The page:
Society's imagination has come to an end. And this is having terrible consequences. Neither politics, economics, or the Church seem to provide solid answers right now.
I love your point about pragmatism. You’re touching on what I think Jesus meant by “lukewarm”… I posted this the other day:
“Christ accepts the radical, on-fire believer. Christ will convince the honest cold skeptic… It is the lukewarm that he cannot stomach, the moderate playing both sides, standing for nothing, that he will spit out… don’t confuse Christ with Goldilocks.”
I think there are pockets of creative theology. Mike Heiser is doing something phenomenal, “I dare you not to bore me with the Bible”.
BibleProject new app looks wonderful where they are looking at scripture in “movements” and forcing the reader to see repeated themes and patterns in masterful arrangement.
I was in a small conflict/debate recently, and realized that my opponent was attempting to protect his reformed view from the Bible!
Ad fontes indeed! Back to the artesian well, the un-capable spring.
I think the middle is always more radical than either of the extremes, and the truth has always been stranger than fiction. Where the imagination strives for uniqueness it becomes self serving and inauthentic; where imagination is made subject to truth it begins to bloom the original, the sincere, and the authentic.
After all, no one, no matter how gifted or creative or skilled, is able to imagine all that Christ has prepared for us!
Ryan, great piece. Some comments:
1. Trying to figure out out how to comment on Substack is hard. Why substack anyway?
2. Have you listened to Sting's latest album? I'm not sure I like it, but The Book of Numbers is theologically interesting. Sting's relationship with God is weird.
3. You know when Jesus enters Jerusalem and they sing Hossanna to the Son of David. What is the next thing he does? Turns over the tables in the temple and clears everyone out ... How challenging it is when we worship Jesus for what we think He is only to have him turn over tables in our lives and bring change? Perhaps this is something of what is happening today.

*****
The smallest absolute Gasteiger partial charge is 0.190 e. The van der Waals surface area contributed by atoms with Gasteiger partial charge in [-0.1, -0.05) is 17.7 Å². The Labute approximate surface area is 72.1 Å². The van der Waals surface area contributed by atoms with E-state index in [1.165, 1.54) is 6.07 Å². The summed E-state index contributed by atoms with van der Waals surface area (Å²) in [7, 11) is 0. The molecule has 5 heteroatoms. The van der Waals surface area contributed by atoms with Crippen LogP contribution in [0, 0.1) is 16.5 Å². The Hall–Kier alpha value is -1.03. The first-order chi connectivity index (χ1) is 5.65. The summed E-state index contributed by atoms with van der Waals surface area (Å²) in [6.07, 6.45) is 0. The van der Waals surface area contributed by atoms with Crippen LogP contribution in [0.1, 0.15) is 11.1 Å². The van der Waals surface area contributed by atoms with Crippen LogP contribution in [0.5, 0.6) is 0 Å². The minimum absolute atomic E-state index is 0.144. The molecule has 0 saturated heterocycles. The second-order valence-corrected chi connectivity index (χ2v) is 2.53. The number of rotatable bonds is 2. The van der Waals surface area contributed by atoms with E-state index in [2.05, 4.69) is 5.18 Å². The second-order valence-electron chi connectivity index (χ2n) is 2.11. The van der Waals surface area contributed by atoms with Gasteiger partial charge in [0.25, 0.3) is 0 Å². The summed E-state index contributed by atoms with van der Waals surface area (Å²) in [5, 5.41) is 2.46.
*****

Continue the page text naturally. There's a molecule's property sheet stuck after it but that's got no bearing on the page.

4. I don't think its as much about our progress as it is about identity. I think the reason why we identify with artists is they tell of our humanity. Perhaps the challenge for the church is our artistic expression became what do our buildings look like an our music sounds like in worship... while Bono, Justin Bieber, Kanye West and Tori Kelly have pulled at the heart strings of people who find Jesus but express their emotions and challenges in the world? Maybe we need more of a focus on identity and the road Jesus walks with us, especially when its in the gutters of relational challenges, depression, financial woes etc etc
5. It feels like we've been on a diet of bread and cheese in the local church, but Jesus didn't say go and plant churches to reach the world, or go and make your churches like XYZ to reach the world. He said go and make disciples and I think church is something which should flow out of people becoming Christians and then naturally want a place to connect, learn and grow. Not be the central process in which the gospel goes out to the world (With all its expenses, programs, staff costs, operational costs etc)
Good thoughts here. Well done!
Ryan I can say no more than what you've succinctly emblazoned onto this post. Everyone needs to read and share this post. Blessings (and keep on writing, please)